Cars drive through deep water on a flooded road in The Nine Elms district of London on July 25, 2021 during heavy rain. (Photo by JUSTIN TALLIS/AFP via Getty Images)
TO reduce flooding in England, the Environment Agency will spend a record £5.2bn over the next six years, reported The Guardian.
Next year, more than 1,000 schemes will get £860m with significant funds for Yorkshire and the Humber and the north-west, regions that have been hit hard in recent years, the report added.
“The tragic recent events in Germany and Belgium serve as a sobering reminder of how devastating flooding can be. We are standing by communities and will bolster defences against flooding across England with many thousands of more properties better protected by 2027,” said environment secretary George Eustice.
The government also announced tighter guidance to deter the building of new homes in flood-prone areas and changes to a government-backed insurance scheme to allow flooded homeowners to be paid to better protect their homes.
According to the report, 336,000 properties would be better protected by 2027, helping to avoid £32bn in damage to the economy and reducing the national flood risk by up to 11 per cent.
But, the EA advised people to check their flood risk as these measures are insufficient to fully reduce flood risk.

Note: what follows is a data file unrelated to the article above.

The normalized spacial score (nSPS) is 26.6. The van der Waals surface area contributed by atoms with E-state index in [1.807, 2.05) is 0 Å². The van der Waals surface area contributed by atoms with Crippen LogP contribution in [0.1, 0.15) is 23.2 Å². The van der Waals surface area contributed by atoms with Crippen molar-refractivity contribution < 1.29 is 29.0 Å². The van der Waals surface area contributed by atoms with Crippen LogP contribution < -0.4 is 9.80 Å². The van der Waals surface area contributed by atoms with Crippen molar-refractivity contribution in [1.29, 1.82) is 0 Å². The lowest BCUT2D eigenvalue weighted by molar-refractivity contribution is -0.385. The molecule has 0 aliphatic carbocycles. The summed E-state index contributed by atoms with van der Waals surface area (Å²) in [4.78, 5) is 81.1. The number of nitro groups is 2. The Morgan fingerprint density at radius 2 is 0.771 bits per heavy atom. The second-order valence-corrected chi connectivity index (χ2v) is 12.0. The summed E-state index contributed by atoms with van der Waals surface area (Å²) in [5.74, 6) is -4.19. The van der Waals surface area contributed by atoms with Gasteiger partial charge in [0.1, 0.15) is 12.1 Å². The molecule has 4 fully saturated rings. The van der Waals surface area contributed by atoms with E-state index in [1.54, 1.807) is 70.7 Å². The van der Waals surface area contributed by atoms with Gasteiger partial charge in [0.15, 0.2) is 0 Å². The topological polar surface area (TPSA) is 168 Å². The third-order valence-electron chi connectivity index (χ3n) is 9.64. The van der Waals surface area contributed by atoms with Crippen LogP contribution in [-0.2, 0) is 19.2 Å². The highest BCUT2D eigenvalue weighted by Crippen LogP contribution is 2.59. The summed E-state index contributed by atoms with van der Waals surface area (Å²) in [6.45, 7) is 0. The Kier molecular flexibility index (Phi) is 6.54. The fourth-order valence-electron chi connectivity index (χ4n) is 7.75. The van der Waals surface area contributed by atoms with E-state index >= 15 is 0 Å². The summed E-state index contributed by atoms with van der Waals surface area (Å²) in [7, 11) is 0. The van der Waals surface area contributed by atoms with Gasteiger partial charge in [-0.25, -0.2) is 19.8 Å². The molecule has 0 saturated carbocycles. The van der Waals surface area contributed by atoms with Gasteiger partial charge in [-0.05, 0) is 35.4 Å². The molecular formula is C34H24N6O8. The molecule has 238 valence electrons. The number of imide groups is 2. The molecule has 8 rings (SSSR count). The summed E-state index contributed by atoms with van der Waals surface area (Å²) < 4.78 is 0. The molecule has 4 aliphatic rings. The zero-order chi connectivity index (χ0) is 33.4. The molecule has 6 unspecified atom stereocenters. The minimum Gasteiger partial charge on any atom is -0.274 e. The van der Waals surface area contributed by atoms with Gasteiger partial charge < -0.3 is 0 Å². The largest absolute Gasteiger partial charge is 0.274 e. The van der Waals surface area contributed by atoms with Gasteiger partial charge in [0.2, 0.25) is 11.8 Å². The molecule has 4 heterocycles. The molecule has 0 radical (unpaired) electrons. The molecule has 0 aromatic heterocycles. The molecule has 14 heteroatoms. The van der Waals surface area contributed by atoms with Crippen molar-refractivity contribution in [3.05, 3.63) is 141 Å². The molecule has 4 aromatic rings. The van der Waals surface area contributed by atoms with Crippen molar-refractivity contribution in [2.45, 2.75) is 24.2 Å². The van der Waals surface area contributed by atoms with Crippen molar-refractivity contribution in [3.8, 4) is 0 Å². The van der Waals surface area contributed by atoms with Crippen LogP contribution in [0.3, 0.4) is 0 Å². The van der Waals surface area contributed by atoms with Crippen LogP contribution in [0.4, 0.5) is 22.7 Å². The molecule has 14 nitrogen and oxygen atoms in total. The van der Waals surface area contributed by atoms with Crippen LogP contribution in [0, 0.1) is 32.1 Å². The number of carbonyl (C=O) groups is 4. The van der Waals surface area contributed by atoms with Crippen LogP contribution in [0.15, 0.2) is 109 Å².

Experts said maintenance budgets for flood defences would also need to rise and that local authorities still needed more resources.
Scientists said earlier in July that the catastrophic floods that struck Europe recently could become much more frequent because of global heating, the newspaper report added.
Parliament’s public accounts committee said in February that the government was not doing enough on flooding and that local authorities needed much more help, including more cash.
Emma Howard Boyd, the EA’s chair, said: “No one can prevent all flooding and climate change means the risk is increasing, but we can reduce the risks. [However], no one should have a false sense of security. I strongly urge people to sign up for flood warnings and regularly check flood risk online.”
Neil Parish MP, the chair of the Commons environment select committee, said: “The new investment plan is a welcome step toward greater flood resilience as we adjust our homes and our lives to cope with the changing climate.
“However [the investment in defences] must be matched by a long-term budget for maintenance. Local authorities also needed the resources to factor the impacts of the climate crisis into development decisions.”
Changes to Flood Re, the insurance scheme for homes at high risk of flooding, will allow insurers to help flooded households make their homes more resilient.
This could include installing air brick covers, flood-doors and flood-resistant plasterboard, and homeowners could then benefit from lower premiums, the report added.
According to Mary Dhonau, a flood resilience consultant, giving financial support to help those newly flooded to ‘build back better’ is a win for both the homeowner and the insurance industry.
Paul Cobbing, the chief executive of the National Flood Forum, a charity that supports people at risk of flooding, said that the detail in the scheme will be important, including how this all considers the impacts of future climate change.
A recent government review of residential property planning decisions found that while 97 per cent were made in line with EA advice in 2019-20, 866 homes were granted permission contrary to it.
The new guidance will reaffirm that planning authorities must refer decisions to ministers when the EA objects to a proposal on flood risk grounds.